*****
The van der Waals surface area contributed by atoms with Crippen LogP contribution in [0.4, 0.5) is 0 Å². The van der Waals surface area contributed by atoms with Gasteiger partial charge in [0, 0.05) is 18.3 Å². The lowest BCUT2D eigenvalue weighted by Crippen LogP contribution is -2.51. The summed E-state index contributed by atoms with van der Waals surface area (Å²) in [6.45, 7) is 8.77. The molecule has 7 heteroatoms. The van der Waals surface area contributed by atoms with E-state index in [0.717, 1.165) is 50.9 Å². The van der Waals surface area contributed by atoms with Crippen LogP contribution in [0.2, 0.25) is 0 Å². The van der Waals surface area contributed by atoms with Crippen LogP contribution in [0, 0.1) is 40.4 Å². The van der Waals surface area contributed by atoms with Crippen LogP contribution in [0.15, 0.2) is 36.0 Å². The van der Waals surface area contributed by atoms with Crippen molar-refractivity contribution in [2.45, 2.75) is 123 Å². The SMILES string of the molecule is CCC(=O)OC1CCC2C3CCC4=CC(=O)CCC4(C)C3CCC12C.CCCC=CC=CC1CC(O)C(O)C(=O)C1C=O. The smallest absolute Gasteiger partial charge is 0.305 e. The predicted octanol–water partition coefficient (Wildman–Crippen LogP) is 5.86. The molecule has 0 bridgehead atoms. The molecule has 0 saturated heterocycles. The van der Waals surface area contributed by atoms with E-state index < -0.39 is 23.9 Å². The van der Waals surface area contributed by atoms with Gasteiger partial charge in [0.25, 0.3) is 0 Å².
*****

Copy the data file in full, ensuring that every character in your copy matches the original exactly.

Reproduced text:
The van der Waals surface area contributed by atoms with Crippen LogP contribution in [0.4, 0.5) is 0 Å². The van der Waals surface area contributed by atoms with Gasteiger partial charge in [0, 0.05) is 18.3 Å². The lowest BCUT2D eigenvalue weighted by Crippen LogP contribution is -2.51. The summed E-state index contributed by atoms with van der Waals surface area (Å²) in [6.45, 7) is 8.77. The molecule has 7 heteroatoms. The van der Waals surface area contributed by atoms with E-state index in [0.717, 1.165) is 50.9 Å². The van der Waals surface area contributed by atoms with Crippen LogP contribution in [0.2, 0.25) is 0 Å². The van der Waals surface area contributed by atoms with Crippen LogP contribution in [0, 0.1) is 40.4 Å². The van der Waals surface area contributed by atoms with Crippen LogP contribution in [0.15, 0.2) is 36.0 Å². The van der Waals surface area contributed by atoms with Crippen molar-refractivity contribution in [2.45, 2.75) is 123 Å². The SMILES string of the molecule is CCC(=O)OC1CCC2C3CCC4=CC(=O)CCC4(C)C3CCC12C.CCCC=CC=CC1CC(O)C(O)C(=O)C1C=O. The smallest absolute Gasteiger partial charge is 0.305 e. The predicted octanol–water partition coefficient (Wildman–Crippen LogP) is 5.86. The molecule has 0 bridgehead atoms. The molecule has 0 saturated heterocycles. The van der Waals surface area contributed by atoms with E-state index < -0.39 is 23.9 Å². The van der Waals surface area contributed by atoms with Gasteiger partial charge in [0.25, 0.3) is 0 Å².